Southerners were aided in their argument by the Supreme Court decision Dred Scott (1857), which ruled that African Americans had no civil rights, and that the Missouri Compromise was unconstitutional. Although the decision was made on the basis of the interpretation of the Constitution, it also reflected the susceptibility of the court to be influenced by personal views and politics – several of the justices were slave owners. Even though the court decision settled the question of slavery expansion and strengthened the South’s position, it ironically fueled the Republican movement after the defeat of the Lecompton constitution and the admittance of Kansas as a free state.
Aided by the anti-slavery sentiment in the North, which had the majority of the electoral votes, the Republican party, led by Abraham Lincoln, was able to win the Election of 1860. With virtually no support in the South and only 40 percent of the popular vote, the election of Lincoln was a terrible political defeat for the southerners; he had been elected to office on the strength of the anti-slavery ballot. This revealed the importance of the electoral vote and the inability of the Constitution to establish equitable voting methods.
After Lincoln’s election in 1860, South Carolina, which saw secession as the only alternative left to protect their way of life and liberty, challenged federal authority and attempted to coerce other southern states to join them. On February 7, 1871, seven slave states declared independence, joined the Confederate States of America and elected Jefferson Davis president.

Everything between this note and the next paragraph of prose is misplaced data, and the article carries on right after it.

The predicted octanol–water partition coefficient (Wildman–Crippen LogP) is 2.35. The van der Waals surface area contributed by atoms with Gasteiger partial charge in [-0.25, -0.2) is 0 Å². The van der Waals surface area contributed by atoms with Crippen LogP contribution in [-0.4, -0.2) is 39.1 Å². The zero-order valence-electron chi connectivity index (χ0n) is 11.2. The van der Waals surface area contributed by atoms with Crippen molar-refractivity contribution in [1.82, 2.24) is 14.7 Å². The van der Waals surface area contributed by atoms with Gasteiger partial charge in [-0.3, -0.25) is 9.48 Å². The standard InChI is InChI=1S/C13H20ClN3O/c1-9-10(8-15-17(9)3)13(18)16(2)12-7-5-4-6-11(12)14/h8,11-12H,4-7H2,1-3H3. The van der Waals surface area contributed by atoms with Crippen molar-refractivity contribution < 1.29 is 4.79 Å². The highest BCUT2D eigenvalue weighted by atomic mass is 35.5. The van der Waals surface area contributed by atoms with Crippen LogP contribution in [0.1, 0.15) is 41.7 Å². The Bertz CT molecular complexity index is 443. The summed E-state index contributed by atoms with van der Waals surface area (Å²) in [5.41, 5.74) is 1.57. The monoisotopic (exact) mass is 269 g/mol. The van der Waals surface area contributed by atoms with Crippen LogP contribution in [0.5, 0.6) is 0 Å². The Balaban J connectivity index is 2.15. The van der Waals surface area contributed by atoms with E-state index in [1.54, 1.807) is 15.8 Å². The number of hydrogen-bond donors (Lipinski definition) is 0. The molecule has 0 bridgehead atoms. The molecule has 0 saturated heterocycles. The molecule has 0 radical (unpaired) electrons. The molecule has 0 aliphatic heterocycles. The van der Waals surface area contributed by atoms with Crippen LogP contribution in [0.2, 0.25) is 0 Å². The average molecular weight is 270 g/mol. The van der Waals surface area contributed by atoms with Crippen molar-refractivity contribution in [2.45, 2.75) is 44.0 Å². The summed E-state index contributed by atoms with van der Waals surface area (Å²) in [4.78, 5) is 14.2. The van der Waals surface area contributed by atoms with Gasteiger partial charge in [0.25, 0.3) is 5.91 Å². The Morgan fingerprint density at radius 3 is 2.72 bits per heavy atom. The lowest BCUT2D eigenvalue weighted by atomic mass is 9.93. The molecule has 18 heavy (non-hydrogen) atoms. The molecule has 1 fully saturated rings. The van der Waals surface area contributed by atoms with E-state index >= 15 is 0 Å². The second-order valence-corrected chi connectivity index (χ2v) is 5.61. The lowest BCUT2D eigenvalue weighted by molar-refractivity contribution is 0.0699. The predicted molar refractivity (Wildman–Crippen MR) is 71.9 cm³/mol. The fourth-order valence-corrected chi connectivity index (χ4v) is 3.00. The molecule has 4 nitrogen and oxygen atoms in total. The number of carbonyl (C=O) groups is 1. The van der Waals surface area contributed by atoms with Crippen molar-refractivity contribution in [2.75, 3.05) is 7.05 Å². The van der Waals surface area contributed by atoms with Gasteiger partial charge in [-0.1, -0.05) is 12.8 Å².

In Davis’ message to the Confederate Congress (Document H), he expressed his view that the Constitution set up a compact between independent states, rather than a national government made up of states. The misconception that the Constitution set up a national government, he said, was the perception of a certain political school in the North. In contrast, Lincoln’s message in Document I, questions how the Southern States (Secessionists) could withdraw from the Union without the consent of the other states.
As these two documents have pointed out, the different interpretations by which Northerners and Southerners interpreted the Constitution was one of the main sources of sectional discord and tension. Despite efforts at preserving the Union, social and economic forces were pulling the North and South apart. Both were progressing, but divergently. Northern society was being cultured by the industrial revolution, and by educational and humanitarian movements that had little effect in the South. Southern society was dominated by agriculture, and therefore slavery was a necessary institution and way of life. Since the North and South were essentially two different societies united under one common law, it seemed inevitable that the conflict over slavery and political power would arise. It would have been impossible to accommodate the differences between the North and South under one law that applied to both. Therefore the only solution to preserve the union would be to either abolish or accept slavery -